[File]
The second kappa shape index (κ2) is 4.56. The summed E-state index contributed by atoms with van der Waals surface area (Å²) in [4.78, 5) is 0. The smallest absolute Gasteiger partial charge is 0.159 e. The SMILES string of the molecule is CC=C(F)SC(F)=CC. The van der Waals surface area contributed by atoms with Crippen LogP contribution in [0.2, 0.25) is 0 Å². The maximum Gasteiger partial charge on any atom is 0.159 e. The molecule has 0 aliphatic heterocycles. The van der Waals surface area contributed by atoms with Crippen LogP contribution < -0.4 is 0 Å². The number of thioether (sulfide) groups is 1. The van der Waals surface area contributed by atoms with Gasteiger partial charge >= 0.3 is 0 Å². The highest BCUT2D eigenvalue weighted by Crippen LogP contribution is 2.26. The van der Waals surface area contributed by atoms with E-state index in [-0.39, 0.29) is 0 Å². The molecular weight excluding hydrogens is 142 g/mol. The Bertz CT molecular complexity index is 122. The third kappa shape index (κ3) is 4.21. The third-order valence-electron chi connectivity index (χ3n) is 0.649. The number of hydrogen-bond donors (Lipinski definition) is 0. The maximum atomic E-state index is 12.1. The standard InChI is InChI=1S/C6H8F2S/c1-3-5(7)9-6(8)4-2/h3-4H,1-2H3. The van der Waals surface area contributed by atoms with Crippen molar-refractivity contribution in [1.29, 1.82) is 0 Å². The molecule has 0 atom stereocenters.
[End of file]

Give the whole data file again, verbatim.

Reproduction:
The second kappa shape index (κ2) is 4.56. The summed E-state index contributed by atoms with van der Waals surface area (Å²) in [4.78, 5) is 0. The smallest absolute Gasteiger partial charge is 0.159 e. The SMILES string of the molecule is CC=C(F)SC(F)=CC. The van der Waals surface area contributed by atoms with Crippen LogP contribution in [0.2, 0.25) is 0 Å². The maximum Gasteiger partial charge on any atom is 0.159 e. The molecule has 0 aliphatic heterocycles. The van der Waals surface area contributed by atoms with Crippen LogP contribution < -0.4 is 0 Å². The number of thioether (sulfide) groups is 1. The van der Waals surface area contributed by atoms with Gasteiger partial charge >= 0.3 is 0 Å². The highest BCUT2D eigenvalue weighted by Crippen LogP contribution is 2.26. The van der Waals surface area contributed by atoms with E-state index in [-0.39, 0.29) is 0 Å². The molecular weight excluding hydrogens is 142 g/mol. The Bertz CT molecular complexity index is 122. The third kappa shape index (κ3) is 4.21. The third-order valence-electron chi connectivity index (χ3n) is 0.649. The number of hydrogen-bond donors (Lipinski definition) is 0. The maximum atomic E-state index is 12.1. The standard InChI is InChI=1S/C6H8F2S/c1-3-5(7)9-6(8)4-2/h3-4H,1-2H3. The van der Waals surface area contributed by atoms with Crippen molar-refractivity contribution in [1.29, 1.82) is 0 Å². The molecule has 0 atom stereocenters.